Bill Lyons, a young motorcycle enthusiast hooked up with William Walmsley to build stylish sidecars for reconditioned motorcycles in Blackpool. The Swallow Sidecar Company built special bodywork for the Austin Seven in 1927: a two-seater coach for the little car and attracted more orders. Swallow bodies for the larger Morris Crowley, the Fiat 509A, Swift Nine and the Standard Big Nine followed. By the beginning of the 30’s, sporty Swallow coaches were put on an even larger Standard and the Wolsley Hornet car.
Not content as a mere coachbuilder, William Lyons started building cars by the summer of ’31. At the London Motor Show, his SSI and SSII coupes were sensational—with ultra low bodies and outrageously long bonnets, the cars were also remarkable value for money. By 1934, Lyons teamed up with top engineering consultant Harry Weslake to put up an Engineering Department and William Heynes was appointed as Chief Engineer.
In 1935, the name Jaguar anointed a new saloon and sports car range—Heynes made the chassis, Weslake tuned up a standard engine to increase its output from 75 hp to 105 hp, and Lyons designed the stylish body. The SS90/SS100 was a classic pre-war sports car.
By the early 40s, Lyons and Heynes, along with Claude Bailey and Walter Hassan planned a new engine—an advanced overhead camshaft layout for an in-line six engine that produced 160 hp. A limited run of sports cars were built in time for the 1948 London Motor Show—the Jaguar XK120, the fastest production car in the world at that time, clocked 126mph in a press demonstration.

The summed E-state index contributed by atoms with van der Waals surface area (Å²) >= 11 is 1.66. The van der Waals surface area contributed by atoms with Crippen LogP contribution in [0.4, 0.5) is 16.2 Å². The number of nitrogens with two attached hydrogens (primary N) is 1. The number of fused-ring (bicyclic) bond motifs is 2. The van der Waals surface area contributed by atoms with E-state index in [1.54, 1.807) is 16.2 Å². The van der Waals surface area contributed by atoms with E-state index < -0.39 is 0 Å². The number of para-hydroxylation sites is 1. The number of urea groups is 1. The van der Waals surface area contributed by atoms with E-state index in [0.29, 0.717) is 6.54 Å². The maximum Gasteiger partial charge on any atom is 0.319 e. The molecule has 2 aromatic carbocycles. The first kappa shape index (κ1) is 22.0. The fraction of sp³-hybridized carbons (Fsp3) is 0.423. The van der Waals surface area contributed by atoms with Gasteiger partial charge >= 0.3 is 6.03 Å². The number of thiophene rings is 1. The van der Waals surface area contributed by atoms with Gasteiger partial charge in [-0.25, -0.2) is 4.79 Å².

In 1950 the Mk VII saloon was produced, a five seater powered by the XK engine, it took the US market by storm, raking in $30 million worth of orders within months after it was unveiled. By 1954, the XK120 was replaced by the XK140, with a more powerful 190 hp engine. And in 1955, the MKII was introduced, the first Jaguar compact saloon with unitary construction, and a 2.4 litre version of the XK engine—the car would stay in production for over ten years. Disc brakes were added, then the 2.4 and 3.4 litre options were joined by a new 3.8 litre monster with 220 hp. A roadster version of the XK150 was made for the US market.
In 1961, Jaguar’s E-type or the XKE, a very fast, comfortable and stunning sports car was introduced. Towards the end of the decade, Jaguar had to retool its cars to meet US Federal regulations. The Jaguar V-12 designed by Walter Hassan was fitted into the XJ6 saloon, setting the standard for touring sophistication.
By the 1970s the XJ12, the fastest production four-seater was unveiled. In 1976, a coupe version of the saloon—the XJ coupe and the XJ-S followed, both had 150mph top speed.
In 1983, the AJ6 engine, a new 3.6 litre 225 hp six-cylinder monster was fitted to the XJ-S. Three options were made, the XJ6, the Sovereign and the top-of-the-range Daimler. By 1989, a 4.0 litre AJ6 was available with a new four-speed automatic transmission.
Also in 1988, Jaguar Sport was formed to engineer and market Jaguar sports cars—coming up with the Pininfarina-designed XJ220 in 1991. As a subsidiary of Ford, the Jaguar marquee underwent exciting new developments—from significant facelifts, to new engines.
In October 1996, the XK8, an ultra modern version of the legendary E-type sports cars was launched and Jaguar reclaimed its throne as top luxury sports car manufacturer. The new V8 XJ Series followed, redefining the luxury saloon. The monstrous V8 power combined with the new transmission’s smooth control and response create effortless driving and unmatched comfort---to define Jaguar for another generation of sports car fans and owners.